Massive Pulmonary Embolism in Pregnancy and Perimortum Caesrean Section
In pregnancy, the incidence of pulmonary embolism (PE) is increased fivefold when compared to nonpregnant women of the same age, and PE is one of the leading causes of death during pregnancy. However, the diagnosis of PE among pregnant women is complicated by concerns regarding radiation exposure. We report the case of a 33-year-old woman G4P3 at 38+3 weeks gestation with an acute PE that required Perimortem Caesarian section, CPR of the mother followed by Thrombolysis for massive Pulmonary Embolism.
33-year-old woman, non-English speaker BMI of 35, at 38+3 weeks gestation presented to Labor Ward of a busy Tertiary Care hospital via ambulance. She woke up at 5am with not feeling well. She collapsed in the labor ward went unresponsive, and cardiac arrest team was called. She had no history of prior cardiovascular disease.
On examination she was in sinus rhythm with a pulse rate of 125pm, her oxygen saturation was 60% on non-rebreather mask and she was hypertensive. But conversely was cool, peripherally shut down, with mottled skin. Her best GCS was 10/15, but this was fluctuant. Unable to assess FH via CTG but confirmed presence on USS.In-out catheter showed negative proteinuria.
Differential Diagnoses were made including Severe preeclampsia/ eclampsia, Massive pulmonary embolism, Intracranial haemorrhage, Covid-19 – related. Airway was secured immediately on labour ward as there was insufficient improvement in oxygenation with c-circuit shifted to Theatre for Emergency LSCS and Loaded with 4g MgS04. Delivery of live female infant – APGAR scores of 9 and 10. However, within seconds of delivery there was a sharp drop in CO2, her pulse was impalpable and went into a PEA arrest. CPR commenced immediately.
Hemodynamic stability was achieved with vasopressors and the LSCS was completed promptly with both consultant obstetrician and anaesthetist’s involvement. However, despite adequate hemodynamic, we continued to have significant difficulty in maintaining saturations. Her end-tidal CO2 was also unexpectedly low (2.5-30).
Given the obvious ventilation-perfusion mismatch with normal peak pressures we were somewhat convinced that this was likely to be a pulmonary embolism. Decision was made to transfer to CT and CT PA was performed which showed bilateral pulmonary emboli with a large thrombus in the arch of the aorta with extension into the left subclavian and left common carotid arteries. CT noncontrast of her brain also revealed signs of a developing left MCA infarct. There was no suspicion of an aortic dissection.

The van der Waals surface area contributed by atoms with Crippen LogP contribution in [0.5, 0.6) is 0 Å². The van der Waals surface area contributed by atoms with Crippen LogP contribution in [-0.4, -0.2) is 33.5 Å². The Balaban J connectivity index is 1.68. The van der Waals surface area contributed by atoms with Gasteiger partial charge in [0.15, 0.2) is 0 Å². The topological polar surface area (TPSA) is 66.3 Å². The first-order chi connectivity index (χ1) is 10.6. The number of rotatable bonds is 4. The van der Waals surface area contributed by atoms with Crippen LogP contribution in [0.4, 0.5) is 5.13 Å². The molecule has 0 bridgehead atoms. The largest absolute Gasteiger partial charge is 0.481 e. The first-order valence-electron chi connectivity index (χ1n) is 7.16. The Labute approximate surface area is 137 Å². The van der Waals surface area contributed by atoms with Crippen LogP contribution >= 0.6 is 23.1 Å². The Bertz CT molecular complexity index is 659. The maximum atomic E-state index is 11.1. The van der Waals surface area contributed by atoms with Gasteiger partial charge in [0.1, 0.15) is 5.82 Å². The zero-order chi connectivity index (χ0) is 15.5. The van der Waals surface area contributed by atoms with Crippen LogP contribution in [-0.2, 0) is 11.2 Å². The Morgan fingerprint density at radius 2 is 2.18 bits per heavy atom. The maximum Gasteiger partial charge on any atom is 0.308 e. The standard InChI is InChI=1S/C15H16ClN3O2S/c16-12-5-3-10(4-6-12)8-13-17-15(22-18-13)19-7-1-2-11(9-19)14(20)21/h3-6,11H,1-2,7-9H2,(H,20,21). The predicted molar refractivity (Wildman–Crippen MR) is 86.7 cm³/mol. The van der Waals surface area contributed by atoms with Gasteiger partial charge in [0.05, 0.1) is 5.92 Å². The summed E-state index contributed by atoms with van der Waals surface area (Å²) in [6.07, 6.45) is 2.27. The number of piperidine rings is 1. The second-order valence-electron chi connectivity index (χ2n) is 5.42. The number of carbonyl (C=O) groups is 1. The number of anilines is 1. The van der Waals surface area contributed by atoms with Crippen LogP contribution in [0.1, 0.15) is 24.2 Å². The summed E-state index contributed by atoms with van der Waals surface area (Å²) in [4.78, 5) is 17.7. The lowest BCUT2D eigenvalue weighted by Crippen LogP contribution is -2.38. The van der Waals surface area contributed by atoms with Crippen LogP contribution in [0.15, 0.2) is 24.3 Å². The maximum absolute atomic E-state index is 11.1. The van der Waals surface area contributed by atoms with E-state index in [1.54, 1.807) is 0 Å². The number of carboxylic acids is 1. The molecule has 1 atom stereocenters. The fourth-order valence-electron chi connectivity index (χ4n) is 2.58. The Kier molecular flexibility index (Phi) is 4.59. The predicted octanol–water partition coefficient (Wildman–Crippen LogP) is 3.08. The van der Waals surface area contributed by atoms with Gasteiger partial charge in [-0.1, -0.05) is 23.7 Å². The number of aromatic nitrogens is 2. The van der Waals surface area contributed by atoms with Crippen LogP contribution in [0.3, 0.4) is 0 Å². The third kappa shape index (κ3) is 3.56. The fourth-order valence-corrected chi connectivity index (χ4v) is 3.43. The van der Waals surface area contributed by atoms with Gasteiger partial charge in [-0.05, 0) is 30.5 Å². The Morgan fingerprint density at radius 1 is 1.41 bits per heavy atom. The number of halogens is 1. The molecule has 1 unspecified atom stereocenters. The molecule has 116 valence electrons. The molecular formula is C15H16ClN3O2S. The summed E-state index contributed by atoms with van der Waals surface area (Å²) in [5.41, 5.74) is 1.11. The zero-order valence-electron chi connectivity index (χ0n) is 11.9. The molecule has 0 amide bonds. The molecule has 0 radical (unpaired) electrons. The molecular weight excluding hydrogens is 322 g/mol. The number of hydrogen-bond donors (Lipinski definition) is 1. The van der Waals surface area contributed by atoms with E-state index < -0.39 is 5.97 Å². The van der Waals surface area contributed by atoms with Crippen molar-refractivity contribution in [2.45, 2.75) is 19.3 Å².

At this point the patient was transferred to the intensive care unit where Thrombolysis was instituted immediately. It was discussed as an MDT with obstetric, anaesthetic, hematologic and medical input. It was agreed unanimously that we would accept the risk of bleeding in favour of the benefit of the improvement of ventilation/potential further arrests. Following Thrombolysis patient developed massive PPH. Massive transfusion protocol activated (Packs I and II). Uterotonics Oxytocin bolus and 40 units infusion, Carboprost 3 doses Misoprostol 1g Tranexamic acid 1g and Bakri balloon insertion. After 6 hours after delivery Patient was still sedated, intubated, and ventilated in ICU. TTE performed at the bedside was difficult due to body habitus, but clearly hyperdynamic circulation. Further MDT discussion including vascular surgery and interventional radiology regarding next steps-agreed that transfer to specialist centre was appropriate. ICU to ICU transfer was arranged.
Patient continued on heparin infusion, largely supportive and conservative management. No further episodes of destabilisation or requirement for thrombectomy. Right sided deficit-further imaging confirmed an established left MCA infarct. TOE performed at the bedside-showed a patent foramen ovale, which explained the presence of thrombi in both central venous and arterial systems. Despite this, she was following commands and was extubated on Day 2. Excluding pregnancy, there were no other significant risk factors for the development of VTE.Shortly after discharge from ICU -repatriated to stroke ward for rehabilitation (Figure 1).
Clinically PE is characterized by dyspnoea, tachycardia, sudden chest pain and shock. Cyanosis may occur in cases of massive PE. The predisposing factors include increased coagulopathy, immobilization, trauma to blood vessels and pregnancy. However, the diagnosis of PE is often difficult and sometimes missed, leading to higher mortality rates. Furthermore, the rate of PE in pregnancy is increased five times when compared to non-pregnant women of the same age, and PE is one of the leading causes of death during pregnancy. Therefore, early diagnosis and prompt treatment of PE is imperative. CTPA is usually the gold standard for diagnosing PE. However, because of concerns regarding the radiation dose received, particularly to the fetus, other means of diagnosis may be necessary for pregnant women with clinical signs of PE. In conclusion, the diagnosis of PE among pregnant women is complicated by concerns regarding radiation exposure.
Received date: September 29, 2021
Published date: October 12, 2021
Address for correspondence
Karim Botros, University Hospital Waterford, Ireland
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How to cite this article
Karim B. Massive Pulmonary Embolism in Pregnancy and Perimortum Caesrean Section. 2021- 3(5) OAJBS.ID.000332.